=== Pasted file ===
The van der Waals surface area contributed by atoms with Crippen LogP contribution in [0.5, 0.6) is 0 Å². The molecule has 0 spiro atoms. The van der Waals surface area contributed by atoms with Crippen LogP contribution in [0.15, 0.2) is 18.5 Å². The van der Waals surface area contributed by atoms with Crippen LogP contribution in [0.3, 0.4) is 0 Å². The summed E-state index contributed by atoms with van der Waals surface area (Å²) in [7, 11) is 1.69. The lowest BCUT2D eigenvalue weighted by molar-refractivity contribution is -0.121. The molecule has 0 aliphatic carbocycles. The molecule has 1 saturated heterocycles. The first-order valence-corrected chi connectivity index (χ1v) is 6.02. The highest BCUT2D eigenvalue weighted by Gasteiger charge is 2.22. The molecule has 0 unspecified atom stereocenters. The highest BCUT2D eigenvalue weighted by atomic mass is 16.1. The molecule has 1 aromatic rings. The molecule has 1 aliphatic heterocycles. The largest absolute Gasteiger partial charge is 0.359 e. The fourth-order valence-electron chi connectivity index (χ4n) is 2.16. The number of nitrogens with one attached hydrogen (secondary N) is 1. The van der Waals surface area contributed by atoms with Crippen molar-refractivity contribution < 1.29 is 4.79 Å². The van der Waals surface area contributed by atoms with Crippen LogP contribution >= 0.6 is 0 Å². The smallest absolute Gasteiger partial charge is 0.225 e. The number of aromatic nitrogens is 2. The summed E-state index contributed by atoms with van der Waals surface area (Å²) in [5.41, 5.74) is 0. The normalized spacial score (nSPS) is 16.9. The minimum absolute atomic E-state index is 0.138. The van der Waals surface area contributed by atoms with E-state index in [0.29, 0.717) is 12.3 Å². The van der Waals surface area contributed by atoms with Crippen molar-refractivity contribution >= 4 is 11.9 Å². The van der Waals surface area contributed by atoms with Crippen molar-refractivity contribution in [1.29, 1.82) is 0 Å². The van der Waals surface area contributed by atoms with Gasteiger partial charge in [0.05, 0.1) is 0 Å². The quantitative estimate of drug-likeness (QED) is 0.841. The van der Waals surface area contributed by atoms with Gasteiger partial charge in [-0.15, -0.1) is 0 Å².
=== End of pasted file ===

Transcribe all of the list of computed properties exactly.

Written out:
The van der Waals surface area contributed by atoms with Crippen LogP contribution in [0.5, 0.6) is 0 Å². The molecule has 0 spiro atoms. The van der Waals surface area contributed by atoms with Crippen LogP contribution in [0.15, 0.2) is 18.5 Å². The van der Waals surface area contributed by atoms with Crippen LogP contribution in [0.3, 0.4) is 0 Å². The summed E-state index contributed by atoms with van der Waals surface area (Å²) in [7, 11) is 1.69. The lowest BCUT2D eigenvalue weighted by molar-refractivity contribution is -0.121. The molecule has 0 aliphatic carbocycles. The molecule has 1 saturated heterocycles. The first-order valence-corrected chi connectivity index (χ1v) is 6.02. The highest BCUT2D eigenvalue weighted by Gasteiger charge is 2.22. The molecule has 0 unspecified atom stereocenters. The highest BCUT2D eigenvalue weighted by atomic mass is 16.1. The molecule has 1 aromatic rings. The molecule has 1 aliphatic heterocycles. The largest absolute Gasteiger partial charge is 0.359 e. The fourth-order valence-electron chi connectivity index (χ4n) is 2.16. The number of nitrogens with one attached hydrogen (secondary N) is 1. The van der Waals surface area contributed by atoms with Crippen molar-refractivity contribution < 1.29 is 4.79 Å². The van der Waals surface area contributed by atoms with Crippen LogP contribution >= 0.6 is 0 Å². The smallest absolute Gasteiger partial charge is 0.225 e. The number of aromatic nitrogens is 2. The summed E-state index contributed by atoms with van der Waals surface area (Å²) in [5.41, 5.74) is 0. The normalized spacial score (nSPS) is 16.9. The minimum absolute atomic E-state index is 0.138. The van der Waals surface area contributed by atoms with E-state index in [0.29, 0.717) is 12.3 Å². The van der Waals surface area contributed by atoms with Crippen molar-refractivity contribution >= 4 is 11.9 Å². The van der Waals surface area contributed by atoms with Crippen molar-refractivity contribution in [1.29, 1.82) is 0 Å². The van der Waals surface area contributed by atoms with Gasteiger partial charge in [0.05, 0.1) is 0 Å². The quantitative estimate of drug-likeness (QED) is 0.841. The van der Waals surface area contributed by atoms with Gasteiger partial charge in [-0.15, -0.1) is 0 Å².